Summit on Native education gap
FAIRBANKS (AP) -- Education leaders held the first Fairbanks Native Education Summit over the weekend to address the achievement gap between Alaska Native students and their white counterparts.

Alaska air carriers endorse Murkowski
ANCHORAGE (AP) -- The Alaska Air Carriers Association wants Sen. Frank Murkowski to be the next governor.

New jury to consider double murder charges
SOLDOTNA (AP) -- A man charged with killing two people back in 1994 will see his trial start anew on Tuesday with a new jury.

Man missing after boat overturns near Togiak
ANCHORAGE (AP) -- Searchers continued to look Monday for a Togiak man whose boat overturned on the Togiak River, Alaska State Troopers said.

Alabama movie actually germinated in Alaska
JUNEAU (AP) -- Alaska's capital city may not be an obvious feature in the romantic comedy ''Sweet Home Alabama,'' which opened this weekend in theaters across the country. But Doug Eboch, who wrote the movie, said growing up in Juneau was a major influence.

Anchorage man dies in crash
ANCHORAGE (AP) -- An Anchorage man died in a head-on collision with another car over the weekend, police said Monday.

Body found in stream near Kodiak
KODIAK (AP) -- A Kodiak man has been found dead under a bridge near Kodiak, according to Alaska State Troopers.

Hoonah man building floating greenhouse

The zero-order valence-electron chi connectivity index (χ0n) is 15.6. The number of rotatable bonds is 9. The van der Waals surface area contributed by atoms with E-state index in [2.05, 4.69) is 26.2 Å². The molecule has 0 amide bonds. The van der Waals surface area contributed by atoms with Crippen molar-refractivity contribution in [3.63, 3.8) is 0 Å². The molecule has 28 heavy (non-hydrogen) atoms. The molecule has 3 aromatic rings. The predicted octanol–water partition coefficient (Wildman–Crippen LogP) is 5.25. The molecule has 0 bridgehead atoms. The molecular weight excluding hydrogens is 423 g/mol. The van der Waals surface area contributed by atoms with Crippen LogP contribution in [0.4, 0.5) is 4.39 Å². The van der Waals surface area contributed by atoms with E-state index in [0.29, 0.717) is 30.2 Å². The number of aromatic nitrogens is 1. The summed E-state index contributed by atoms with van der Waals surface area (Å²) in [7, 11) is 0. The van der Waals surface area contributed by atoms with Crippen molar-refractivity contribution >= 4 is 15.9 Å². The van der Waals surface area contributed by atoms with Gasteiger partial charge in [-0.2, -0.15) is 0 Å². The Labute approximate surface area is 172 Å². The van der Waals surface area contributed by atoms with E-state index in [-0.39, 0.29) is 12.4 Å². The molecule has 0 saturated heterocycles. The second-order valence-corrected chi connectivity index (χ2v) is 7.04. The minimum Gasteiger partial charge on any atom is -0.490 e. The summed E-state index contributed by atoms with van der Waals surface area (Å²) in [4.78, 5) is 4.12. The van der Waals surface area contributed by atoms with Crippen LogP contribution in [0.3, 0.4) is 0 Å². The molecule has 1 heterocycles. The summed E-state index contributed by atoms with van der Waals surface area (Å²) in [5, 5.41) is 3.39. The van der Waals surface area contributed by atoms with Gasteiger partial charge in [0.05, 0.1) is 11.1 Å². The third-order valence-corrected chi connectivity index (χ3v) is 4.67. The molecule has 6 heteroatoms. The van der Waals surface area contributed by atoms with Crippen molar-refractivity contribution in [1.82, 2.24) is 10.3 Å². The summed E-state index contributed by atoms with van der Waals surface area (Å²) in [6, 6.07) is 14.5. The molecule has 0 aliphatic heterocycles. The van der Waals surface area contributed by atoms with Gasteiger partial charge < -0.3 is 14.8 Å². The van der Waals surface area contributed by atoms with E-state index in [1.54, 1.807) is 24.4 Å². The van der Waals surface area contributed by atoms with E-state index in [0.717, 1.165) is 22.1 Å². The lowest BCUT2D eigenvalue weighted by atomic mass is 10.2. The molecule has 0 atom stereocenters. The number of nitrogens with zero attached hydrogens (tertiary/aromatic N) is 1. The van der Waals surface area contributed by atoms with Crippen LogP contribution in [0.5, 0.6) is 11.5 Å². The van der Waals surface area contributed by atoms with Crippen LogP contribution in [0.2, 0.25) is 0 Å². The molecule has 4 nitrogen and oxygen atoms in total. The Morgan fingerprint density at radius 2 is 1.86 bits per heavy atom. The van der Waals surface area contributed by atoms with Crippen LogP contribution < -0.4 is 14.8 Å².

JUNEAU (AP) -- A Hoonah man is building a floating greenhouse to feed himself in his retirement and in case violent world events cut off Alaska from its food supply.

Sept. 26, 2002 The Ketchikan Daily News urges leaving the Legislature in Juneau
Tempting to remember the times politicians in Juneau have acted in ways that haven't seemed in the best interests of their Southeast neighbors.

Health insurer converting to for-profit entity
ANCHORAGE (AP) -- The biggest private insurer in Alaska wants to become a for-profit company and give all its stock, at least at first, to a pair of foundations here and in Washington state.

Sept. 27, 2002 The Fairbanks Daily News-Miner says state-sanctioned memorial signs not the same
At their most basic level, roadside memorials mark the spot where someone lost a friend or family member on Alaska's highways. They are a reminder, often lovingly and carefully maintained, that something tragic and important happened at that spot. For many, they are a comfort.

Knowles seeks exemption for Alaska-bound cargo
SAN FRANCISCO (AP) -- Cargo ships lay at anchor offshore, waiting to be unloaded, and trucks with fresh produce lined up outside West Coast ports Monday after dockworkers were locked out in a dispute that could cost the U.S. economy $1 billion a day.

Mineta promises $20 million to UA and other schools
DAYTONA BEACH, Fla. (AP) -- The University of Alaska and four other universities will receive $20 million over the next decade for aviation safety research, U.S. Secretary Norman Mineta said Monday.

Small-market miracles, slugging records were overshadowed by threat of strike
NEW YORK -- It was a baseball season full of angst and drama, collapses and comebacks.

Bonds still swinging for World Series
Now that Barry Bonds has all those records, he wants that ring. The same one Roger Clemens and Randy Johnson waited so long to win.